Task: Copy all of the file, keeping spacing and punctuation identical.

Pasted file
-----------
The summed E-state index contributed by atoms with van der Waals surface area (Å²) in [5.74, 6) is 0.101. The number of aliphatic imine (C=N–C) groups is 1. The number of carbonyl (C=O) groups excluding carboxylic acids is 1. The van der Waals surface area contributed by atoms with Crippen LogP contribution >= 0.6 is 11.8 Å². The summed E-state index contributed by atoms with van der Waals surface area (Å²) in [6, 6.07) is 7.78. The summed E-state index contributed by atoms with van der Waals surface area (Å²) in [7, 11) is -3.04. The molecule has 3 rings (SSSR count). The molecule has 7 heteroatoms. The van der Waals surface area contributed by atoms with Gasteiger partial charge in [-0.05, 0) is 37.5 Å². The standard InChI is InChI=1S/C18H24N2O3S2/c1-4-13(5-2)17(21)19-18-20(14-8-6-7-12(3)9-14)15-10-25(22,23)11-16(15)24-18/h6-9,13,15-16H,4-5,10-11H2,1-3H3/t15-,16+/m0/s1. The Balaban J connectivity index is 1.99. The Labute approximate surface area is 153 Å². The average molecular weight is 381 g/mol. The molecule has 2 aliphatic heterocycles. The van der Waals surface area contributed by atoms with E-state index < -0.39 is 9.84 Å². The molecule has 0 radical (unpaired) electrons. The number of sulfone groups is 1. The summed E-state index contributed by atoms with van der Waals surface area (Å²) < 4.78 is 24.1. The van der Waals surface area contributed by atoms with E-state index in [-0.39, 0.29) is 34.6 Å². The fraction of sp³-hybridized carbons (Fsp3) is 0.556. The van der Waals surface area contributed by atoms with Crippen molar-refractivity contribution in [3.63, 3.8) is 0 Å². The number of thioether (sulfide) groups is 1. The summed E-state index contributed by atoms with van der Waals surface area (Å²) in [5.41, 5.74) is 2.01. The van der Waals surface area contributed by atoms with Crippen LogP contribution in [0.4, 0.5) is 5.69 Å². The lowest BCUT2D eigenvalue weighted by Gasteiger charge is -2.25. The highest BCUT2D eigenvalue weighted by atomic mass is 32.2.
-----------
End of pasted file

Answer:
The summed E-state index contributed by atoms with van der Waals surface area (Å²) in [5.74, 6) is 0.101. The number of aliphatic imine (C=N–C) groups is 1. The number of carbonyl (C=O) groups excluding carboxylic acids is 1. The van der Waals surface area contributed by atoms with Crippen LogP contribution >= 0.6 is 11.8 Å². The summed E-state index contributed by atoms with van der Waals surface area (Å²) in [6, 6.07) is 7.78. The summed E-state index contributed by atoms with van der Waals surface area (Å²) in [7, 11) is -3.04. The molecule has 3 rings (SSSR count). The molecule has 7 heteroatoms. The van der Waals surface area contributed by atoms with Gasteiger partial charge in [-0.05, 0) is 37.5 Å². The standard InChI is InChI=1S/C18H24N2O3S2/c1-4-13(5-2)17(21)19-18-20(14-8-6-7-12(3)9-14)15-10-25(22,23)11-16(15)24-18/h6-9,13,15-16H,4-5,10-11H2,1-3H3/t15-,16+/m0/s1. The Balaban J connectivity index is 1.99. The Labute approximate surface area is 153 Å². The average molecular weight is 381 g/mol. The molecule has 2 aliphatic heterocycles. The van der Waals surface area contributed by atoms with E-state index < -0.39 is 9.84 Å². The molecule has 0 radical (unpaired) electrons. The number of sulfone groups is 1. The summed E-state index contributed by atoms with van der Waals surface area (Å²) < 4.78 is 24.1. The van der Waals surface area contributed by atoms with E-state index in [-0.39, 0.29) is 34.6 Å². The fraction of sp³-hybridized carbons (Fsp3) is 0.556. The van der Waals surface area contributed by atoms with Crippen molar-refractivity contribution in [3.63, 3.8) is 0 Å². The number of thioether (sulfide) groups is 1. The summed E-state index contributed by atoms with van der Waals surface area (Å²) in [5.41, 5.74) is 2.01. The van der Waals surface area contributed by atoms with Crippen LogP contribution in [0.4, 0.5) is 5.69 Å². The lowest BCUT2D eigenvalue weighted by Gasteiger charge is -2.25. The highest BCUT2D eigenvalue weighted by atomic mass is 32.2.